The Ickiest Part of Haley Barbour’s MLK Story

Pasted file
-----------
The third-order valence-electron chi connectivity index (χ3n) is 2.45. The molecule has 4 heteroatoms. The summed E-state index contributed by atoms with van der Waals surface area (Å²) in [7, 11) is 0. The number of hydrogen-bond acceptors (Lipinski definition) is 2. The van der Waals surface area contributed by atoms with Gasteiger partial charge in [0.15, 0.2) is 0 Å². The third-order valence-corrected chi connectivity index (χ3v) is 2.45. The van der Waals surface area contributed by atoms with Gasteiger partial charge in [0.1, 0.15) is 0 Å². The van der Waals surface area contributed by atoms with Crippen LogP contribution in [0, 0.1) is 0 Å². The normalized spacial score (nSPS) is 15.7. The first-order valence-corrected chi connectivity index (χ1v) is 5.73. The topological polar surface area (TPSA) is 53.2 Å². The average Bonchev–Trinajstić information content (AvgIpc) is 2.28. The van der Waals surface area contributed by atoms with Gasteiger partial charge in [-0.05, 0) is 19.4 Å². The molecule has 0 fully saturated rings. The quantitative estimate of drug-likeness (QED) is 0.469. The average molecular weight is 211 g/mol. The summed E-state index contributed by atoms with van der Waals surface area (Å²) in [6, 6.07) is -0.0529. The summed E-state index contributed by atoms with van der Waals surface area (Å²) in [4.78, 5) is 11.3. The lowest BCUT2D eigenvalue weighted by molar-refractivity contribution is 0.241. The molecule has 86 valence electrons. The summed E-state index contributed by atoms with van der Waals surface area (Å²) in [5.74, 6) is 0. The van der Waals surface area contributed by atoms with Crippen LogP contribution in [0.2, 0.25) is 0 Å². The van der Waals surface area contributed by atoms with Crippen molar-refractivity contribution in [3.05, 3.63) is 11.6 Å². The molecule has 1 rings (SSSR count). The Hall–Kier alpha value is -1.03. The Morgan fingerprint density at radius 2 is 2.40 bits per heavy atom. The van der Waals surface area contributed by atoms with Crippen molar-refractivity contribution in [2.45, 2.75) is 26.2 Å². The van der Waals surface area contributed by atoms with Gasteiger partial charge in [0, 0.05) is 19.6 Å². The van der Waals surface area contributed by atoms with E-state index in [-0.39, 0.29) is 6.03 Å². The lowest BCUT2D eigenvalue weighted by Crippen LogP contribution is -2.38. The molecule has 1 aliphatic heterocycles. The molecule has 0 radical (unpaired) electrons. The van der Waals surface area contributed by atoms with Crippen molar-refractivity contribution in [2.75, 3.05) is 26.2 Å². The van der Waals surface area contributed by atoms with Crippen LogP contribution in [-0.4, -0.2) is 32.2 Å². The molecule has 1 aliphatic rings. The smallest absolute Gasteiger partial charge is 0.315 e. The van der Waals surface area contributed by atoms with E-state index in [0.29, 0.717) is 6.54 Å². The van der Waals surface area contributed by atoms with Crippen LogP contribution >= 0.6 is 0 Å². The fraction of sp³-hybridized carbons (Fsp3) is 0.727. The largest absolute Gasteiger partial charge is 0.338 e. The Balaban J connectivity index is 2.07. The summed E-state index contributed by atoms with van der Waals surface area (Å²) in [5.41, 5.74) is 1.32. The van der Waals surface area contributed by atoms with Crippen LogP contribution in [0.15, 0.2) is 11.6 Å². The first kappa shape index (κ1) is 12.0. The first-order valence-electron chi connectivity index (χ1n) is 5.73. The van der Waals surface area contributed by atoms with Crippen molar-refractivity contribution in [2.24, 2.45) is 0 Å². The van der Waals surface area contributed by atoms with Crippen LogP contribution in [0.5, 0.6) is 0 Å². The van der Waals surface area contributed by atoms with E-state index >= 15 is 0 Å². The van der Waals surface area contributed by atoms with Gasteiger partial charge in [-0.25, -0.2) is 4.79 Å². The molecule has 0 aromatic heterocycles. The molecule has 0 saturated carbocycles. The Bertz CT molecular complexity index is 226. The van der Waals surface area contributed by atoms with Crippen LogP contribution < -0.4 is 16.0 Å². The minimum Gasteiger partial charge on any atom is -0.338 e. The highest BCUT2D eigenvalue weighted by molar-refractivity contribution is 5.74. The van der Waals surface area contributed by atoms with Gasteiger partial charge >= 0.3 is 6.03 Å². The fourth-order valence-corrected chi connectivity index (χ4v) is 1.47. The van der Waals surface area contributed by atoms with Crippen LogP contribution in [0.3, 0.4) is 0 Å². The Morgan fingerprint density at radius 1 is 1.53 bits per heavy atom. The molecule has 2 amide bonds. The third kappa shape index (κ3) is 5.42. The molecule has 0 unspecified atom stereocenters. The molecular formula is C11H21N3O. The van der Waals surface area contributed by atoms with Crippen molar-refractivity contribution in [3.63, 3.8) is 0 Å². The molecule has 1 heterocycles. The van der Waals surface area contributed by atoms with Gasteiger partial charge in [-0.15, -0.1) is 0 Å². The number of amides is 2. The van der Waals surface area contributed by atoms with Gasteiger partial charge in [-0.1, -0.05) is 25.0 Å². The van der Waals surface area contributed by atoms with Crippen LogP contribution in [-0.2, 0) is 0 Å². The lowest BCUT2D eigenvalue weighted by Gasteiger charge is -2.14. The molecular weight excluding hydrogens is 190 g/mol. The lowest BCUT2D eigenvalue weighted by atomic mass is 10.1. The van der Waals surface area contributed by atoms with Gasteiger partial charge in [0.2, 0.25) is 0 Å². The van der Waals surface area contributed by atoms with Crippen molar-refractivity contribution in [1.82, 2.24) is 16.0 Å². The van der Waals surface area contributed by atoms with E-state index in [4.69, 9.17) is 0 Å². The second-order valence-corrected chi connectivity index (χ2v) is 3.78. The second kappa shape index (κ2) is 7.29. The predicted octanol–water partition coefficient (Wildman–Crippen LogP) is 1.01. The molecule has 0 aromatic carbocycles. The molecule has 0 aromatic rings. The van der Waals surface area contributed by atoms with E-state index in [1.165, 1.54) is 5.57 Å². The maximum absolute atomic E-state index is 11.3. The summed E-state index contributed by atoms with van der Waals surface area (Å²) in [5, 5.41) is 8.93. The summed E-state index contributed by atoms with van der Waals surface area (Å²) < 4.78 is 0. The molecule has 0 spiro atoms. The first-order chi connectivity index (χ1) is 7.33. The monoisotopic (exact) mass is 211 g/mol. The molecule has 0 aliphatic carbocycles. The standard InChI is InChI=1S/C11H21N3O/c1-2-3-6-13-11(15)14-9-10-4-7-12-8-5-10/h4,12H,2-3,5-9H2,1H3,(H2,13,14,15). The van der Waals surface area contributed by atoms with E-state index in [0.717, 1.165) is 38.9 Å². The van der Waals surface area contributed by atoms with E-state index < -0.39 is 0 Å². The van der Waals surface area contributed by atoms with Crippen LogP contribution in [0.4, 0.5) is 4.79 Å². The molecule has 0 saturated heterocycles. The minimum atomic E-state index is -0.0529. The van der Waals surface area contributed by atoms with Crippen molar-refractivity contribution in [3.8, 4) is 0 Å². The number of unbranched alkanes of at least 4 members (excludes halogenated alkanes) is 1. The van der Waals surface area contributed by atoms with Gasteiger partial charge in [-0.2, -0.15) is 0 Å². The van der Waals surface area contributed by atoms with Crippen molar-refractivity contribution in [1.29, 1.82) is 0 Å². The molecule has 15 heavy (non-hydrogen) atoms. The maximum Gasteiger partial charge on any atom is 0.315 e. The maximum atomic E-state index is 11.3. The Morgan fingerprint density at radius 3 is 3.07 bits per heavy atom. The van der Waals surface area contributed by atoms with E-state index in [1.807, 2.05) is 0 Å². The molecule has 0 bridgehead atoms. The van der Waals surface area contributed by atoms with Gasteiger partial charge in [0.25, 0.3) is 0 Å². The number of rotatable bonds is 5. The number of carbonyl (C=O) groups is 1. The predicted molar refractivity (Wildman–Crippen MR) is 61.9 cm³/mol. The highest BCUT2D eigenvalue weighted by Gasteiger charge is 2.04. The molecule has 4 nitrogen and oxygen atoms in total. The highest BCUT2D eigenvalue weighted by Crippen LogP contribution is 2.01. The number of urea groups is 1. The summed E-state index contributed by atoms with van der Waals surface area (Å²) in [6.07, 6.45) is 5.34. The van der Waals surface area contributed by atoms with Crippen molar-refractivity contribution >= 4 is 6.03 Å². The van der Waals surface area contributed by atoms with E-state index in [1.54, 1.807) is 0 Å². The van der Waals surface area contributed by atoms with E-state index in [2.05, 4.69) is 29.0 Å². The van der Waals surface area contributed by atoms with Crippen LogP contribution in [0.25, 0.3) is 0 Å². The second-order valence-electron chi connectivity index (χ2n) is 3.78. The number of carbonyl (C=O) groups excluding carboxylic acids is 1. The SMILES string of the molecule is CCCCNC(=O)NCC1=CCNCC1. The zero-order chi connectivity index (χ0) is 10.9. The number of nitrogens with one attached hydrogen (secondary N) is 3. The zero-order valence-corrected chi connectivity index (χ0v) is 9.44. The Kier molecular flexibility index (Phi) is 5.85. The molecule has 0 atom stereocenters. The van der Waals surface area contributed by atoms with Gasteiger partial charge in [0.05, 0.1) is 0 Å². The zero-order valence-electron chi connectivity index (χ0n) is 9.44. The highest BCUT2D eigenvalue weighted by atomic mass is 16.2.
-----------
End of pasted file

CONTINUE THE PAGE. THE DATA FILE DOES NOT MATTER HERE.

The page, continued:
Barbour reports that when Martin Luther King spoke at the Yazoo County fairground in 1962, blacks and whites alike went to see him, though Barbour remained in his car on the rally’s outskirts, which suggests that he was there for reasons other than solidarity. No reporter was present to capture this moment of interracial comity, unique in the history of the South. But journalists were there when King spoke in Yazoo in 1966 during a freedom march, pleading for nonviolence while “[n]egroes and whites exchanged gunfire in a town 75 miles away,” as one dispatch says. About 100 whites stood, staring, on the gathering’s periphery, but the report makes it pretty clear they weren’t there to lend their support.